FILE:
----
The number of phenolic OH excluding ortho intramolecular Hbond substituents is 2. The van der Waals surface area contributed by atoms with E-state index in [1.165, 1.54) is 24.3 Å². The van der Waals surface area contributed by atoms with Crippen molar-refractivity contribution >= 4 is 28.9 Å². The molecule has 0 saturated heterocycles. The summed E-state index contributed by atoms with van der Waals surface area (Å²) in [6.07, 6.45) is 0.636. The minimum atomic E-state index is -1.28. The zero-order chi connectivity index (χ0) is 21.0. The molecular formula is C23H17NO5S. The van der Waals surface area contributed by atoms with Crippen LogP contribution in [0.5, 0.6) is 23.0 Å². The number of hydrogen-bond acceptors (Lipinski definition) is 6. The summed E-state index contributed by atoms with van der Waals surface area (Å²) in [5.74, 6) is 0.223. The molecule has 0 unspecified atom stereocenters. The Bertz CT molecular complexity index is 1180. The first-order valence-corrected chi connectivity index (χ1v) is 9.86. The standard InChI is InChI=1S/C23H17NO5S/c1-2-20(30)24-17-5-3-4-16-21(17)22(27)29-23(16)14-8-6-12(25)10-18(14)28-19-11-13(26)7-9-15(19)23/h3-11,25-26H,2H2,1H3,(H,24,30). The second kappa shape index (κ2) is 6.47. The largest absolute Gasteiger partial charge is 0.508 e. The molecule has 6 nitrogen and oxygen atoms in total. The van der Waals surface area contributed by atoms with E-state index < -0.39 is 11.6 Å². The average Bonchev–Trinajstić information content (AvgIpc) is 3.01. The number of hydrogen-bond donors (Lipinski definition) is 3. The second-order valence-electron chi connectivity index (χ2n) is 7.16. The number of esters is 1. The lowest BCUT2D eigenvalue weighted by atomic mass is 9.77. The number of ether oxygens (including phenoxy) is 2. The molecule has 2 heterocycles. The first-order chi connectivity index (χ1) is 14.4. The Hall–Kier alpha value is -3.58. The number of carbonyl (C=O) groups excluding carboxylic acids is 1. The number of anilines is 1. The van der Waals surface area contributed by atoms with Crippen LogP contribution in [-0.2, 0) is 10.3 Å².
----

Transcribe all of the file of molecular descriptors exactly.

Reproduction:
The number of phenolic OH excluding ortho intramolecular Hbond substituents is 2. The van der Waals surface area contributed by atoms with E-state index in [1.165, 1.54) is 24.3 Å². The van der Waals surface area contributed by atoms with Crippen molar-refractivity contribution >= 4 is 28.9 Å². The molecule has 0 saturated heterocycles. The summed E-state index contributed by atoms with van der Waals surface area (Å²) in [6.07, 6.45) is 0.636. The minimum atomic E-state index is -1.28. The zero-order chi connectivity index (χ0) is 21.0. The molecular formula is C23H17NO5S. The van der Waals surface area contributed by atoms with Crippen LogP contribution in [0.5, 0.6) is 23.0 Å². The number of hydrogen-bond acceptors (Lipinski definition) is 6. The summed E-state index contributed by atoms with van der Waals surface area (Å²) in [5.74, 6) is 0.223. The molecule has 0 unspecified atom stereocenters. The Bertz CT molecular complexity index is 1180. The first-order valence-corrected chi connectivity index (χ1v) is 9.86. The standard InChI is InChI=1S/C23H17NO5S/c1-2-20(30)24-17-5-3-4-16-21(17)22(27)29-23(16)14-8-6-12(25)10-18(14)28-19-11-13(26)7-9-15(19)23/h3-11,25-26H,2H2,1H3,(H,24,30). The second kappa shape index (κ2) is 6.47. The largest absolute Gasteiger partial charge is 0.508 e. The molecule has 6 nitrogen and oxygen atoms in total. The van der Waals surface area contributed by atoms with E-state index < -0.39 is 11.6 Å². The average Bonchev–Trinajstić information content (AvgIpc) is 3.01. The number of hydrogen-bond donors (Lipinski definition) is 3. The second-order valence-electron chi connectivity index (χ2n) is 7.16. The number of esters is 1. The lowest BCUT2D eigenvalue weighted by atomic mass is 9.77. The number of ether oxygens (including phenoxy) is 2. The molecule has 2 heterocycles. The first-order chi connectivity index (χ1) is 14.4. The Hall–Kier alpha value is -3.58. The number of carbonyl (C=O) groups excluding carboxylic acids is 1. The number of anilines is 1. The van der Waals surface area contributed by atoms with Crippen LogP contribution in [-0.2, 0) is 10.3 Å².